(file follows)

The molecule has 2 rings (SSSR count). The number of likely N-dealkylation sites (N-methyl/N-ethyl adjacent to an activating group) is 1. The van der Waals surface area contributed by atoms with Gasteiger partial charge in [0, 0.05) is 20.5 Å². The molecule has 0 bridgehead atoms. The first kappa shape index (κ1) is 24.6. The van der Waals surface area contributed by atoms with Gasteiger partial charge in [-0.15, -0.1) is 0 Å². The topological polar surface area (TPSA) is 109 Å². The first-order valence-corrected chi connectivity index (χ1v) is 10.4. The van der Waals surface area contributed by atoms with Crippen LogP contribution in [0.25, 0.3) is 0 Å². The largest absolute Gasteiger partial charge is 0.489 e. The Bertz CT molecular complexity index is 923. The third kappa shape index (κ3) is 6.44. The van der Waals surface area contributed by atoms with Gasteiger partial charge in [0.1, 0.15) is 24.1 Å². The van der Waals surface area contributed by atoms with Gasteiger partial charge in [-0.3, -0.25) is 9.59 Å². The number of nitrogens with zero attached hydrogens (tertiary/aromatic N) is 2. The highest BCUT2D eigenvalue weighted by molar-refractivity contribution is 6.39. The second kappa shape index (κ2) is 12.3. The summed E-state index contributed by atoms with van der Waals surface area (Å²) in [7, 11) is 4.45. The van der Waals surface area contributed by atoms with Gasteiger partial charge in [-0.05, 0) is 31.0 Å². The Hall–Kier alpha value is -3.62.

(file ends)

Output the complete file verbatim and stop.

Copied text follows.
The molecule has 2 rings (SSSR count). The number of likely N-dealkylation sites (N-methyl/N-ethyl adjacent to an activating group) is 1. The van der Waals surface area contributed by atoms with Gasteiger partial charge in [0, 0.05) is 20.5 Å². The molecule has 0 bridgehead atoms. The first kappa shape index (κ1) is 24.6. The van der Waals surface area contributed by atoms with Gasteiger partial charge in [-0.15, -0.1) is 0 Å². The topological polar surface area (TPSA) is 109 Å². The first-order valence-corrected chi connectivity index (χ1v) is 10.4. The van der Waals surface area contributed by atoms with Crippen LogP contribution in [0.25, 0.3) is 0 Å². The largest absolute Gasteiger partial charge is 0.489 e. The Bertz CT molecular complexity index is 923. The third kappa shape index (κ3) is 6.44. The van der Waals surface area contributed by atoms with Gasteiger partial charge in [0.1, 0.15) is 24.1 Å². The van der Waals surface area contributed by atoms with Gasteiger partial charge in [-0.3, -0.25) is 9.59 Å². The number of nitrogens with zero attached hydrogens (tertiary/aromatic N) is 2. The highest BCUT2D eigenvalue weighted by molar-refractivity contribution is 6.39. The second kappa shape index (κ2) is 12.3. The summed E-state index contributed by atoms with van der Waals surface area (Å²) in [7, 11) is 4.45. The van der Waals surface area contributed by atoms with Gasteiger partial charge in [-0.05, 0) is 31.0 Å². The Hall–Kier alpha value is -3.62.